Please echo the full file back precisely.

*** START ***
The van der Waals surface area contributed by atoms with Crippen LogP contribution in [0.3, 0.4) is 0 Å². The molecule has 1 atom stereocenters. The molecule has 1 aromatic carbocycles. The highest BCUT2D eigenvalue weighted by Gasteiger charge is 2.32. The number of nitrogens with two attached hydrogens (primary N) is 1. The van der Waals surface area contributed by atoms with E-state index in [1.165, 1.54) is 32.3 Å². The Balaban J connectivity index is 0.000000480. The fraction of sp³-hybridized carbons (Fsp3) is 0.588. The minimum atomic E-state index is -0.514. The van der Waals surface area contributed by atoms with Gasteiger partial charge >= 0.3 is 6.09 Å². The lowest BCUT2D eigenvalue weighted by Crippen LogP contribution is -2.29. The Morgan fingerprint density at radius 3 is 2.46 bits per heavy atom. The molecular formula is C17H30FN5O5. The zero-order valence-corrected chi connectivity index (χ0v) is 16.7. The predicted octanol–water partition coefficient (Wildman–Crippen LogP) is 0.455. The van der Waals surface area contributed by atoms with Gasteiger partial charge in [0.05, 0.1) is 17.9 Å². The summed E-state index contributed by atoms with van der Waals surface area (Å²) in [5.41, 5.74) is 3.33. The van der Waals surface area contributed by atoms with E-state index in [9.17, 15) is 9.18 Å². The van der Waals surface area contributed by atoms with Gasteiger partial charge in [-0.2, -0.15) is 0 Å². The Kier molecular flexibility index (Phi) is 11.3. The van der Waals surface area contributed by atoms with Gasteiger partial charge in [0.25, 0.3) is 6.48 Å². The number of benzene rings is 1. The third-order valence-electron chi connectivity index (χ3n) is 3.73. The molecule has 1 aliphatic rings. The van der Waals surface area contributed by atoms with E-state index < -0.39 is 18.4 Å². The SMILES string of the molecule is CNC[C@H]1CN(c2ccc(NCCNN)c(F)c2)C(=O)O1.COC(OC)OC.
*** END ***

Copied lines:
The van der Waals surface area contributed by atoms with Crippen LogP contribution in [0.3, 0.4) is 0 Å². The molecule has 1 atom stereocenters. The molecule has 1 aromatic carbocycles. The highest BCUT2D eigenvalue weighted by Gasteiger charge is 2.32. The number of nitrogens with two attached hydrogens (primary N) is 1. The van der Waals surface area contributed by atoms with E-state index in [1.165, 1.54) is 32.3 Å². The Balaban J connectivity index is 0.000000480. The fraction of sp³-hybridized carbons (Fsp3) is 0.588. The minimum atomic E-state index is -0.514. The van der Waals surface area contributed by atoms with Gasteiger partial charge >= 0.3 is 6.09 Å². The lowest BCUT2D eigenvalue weighted by Crippen LogP contribution is -2.29. The Morgan fingerprint density at radius 3 is 2.46 bits per heavy atom. The molecular formula is C17H30FN5O5. The zero-order valence-corrected chi connectivity index (χ0v) is 16.7. The predicted octanol–water partition coefficient (Wildman–Crippen LogP) is 0.455. The van der Waals surface area contributed by atoms with Gasteiger partial charge in [0.05, 0.1) is 17.9 Å². The summed E-state index contributed by atoms with van der Waals surface area (Å²) in [5.41, 5.74) is 3.33. The van der Waals surface area contributed by atoms with E-state index in [9.17, 15) is 9.18 Å². The van der Waals surface area contributed by atoms with Gasteiger partial charge in [-0.2, -0.15) is 0 Å². The Kier molecular flexibility index (Phi) is 11.3. The van der Waals surface area contributed by atoms with Gasteiger partial charge in [0.25, 0.3) is 6.48 Å². The number of benzene rings is 1. The third-order valence-electron chi connectivity index (χ3n) is 3.73. The molecule has 1 aliphatic rings. The van der Waals surface area contributed by atoms with E-state index < -0.39 is 18.4 Å². The SMILES string of the molecule is CNC[C@H]1CN(c2ccc(NCCNN)c(F)c2)C(=O)O1.COC(OC)OC.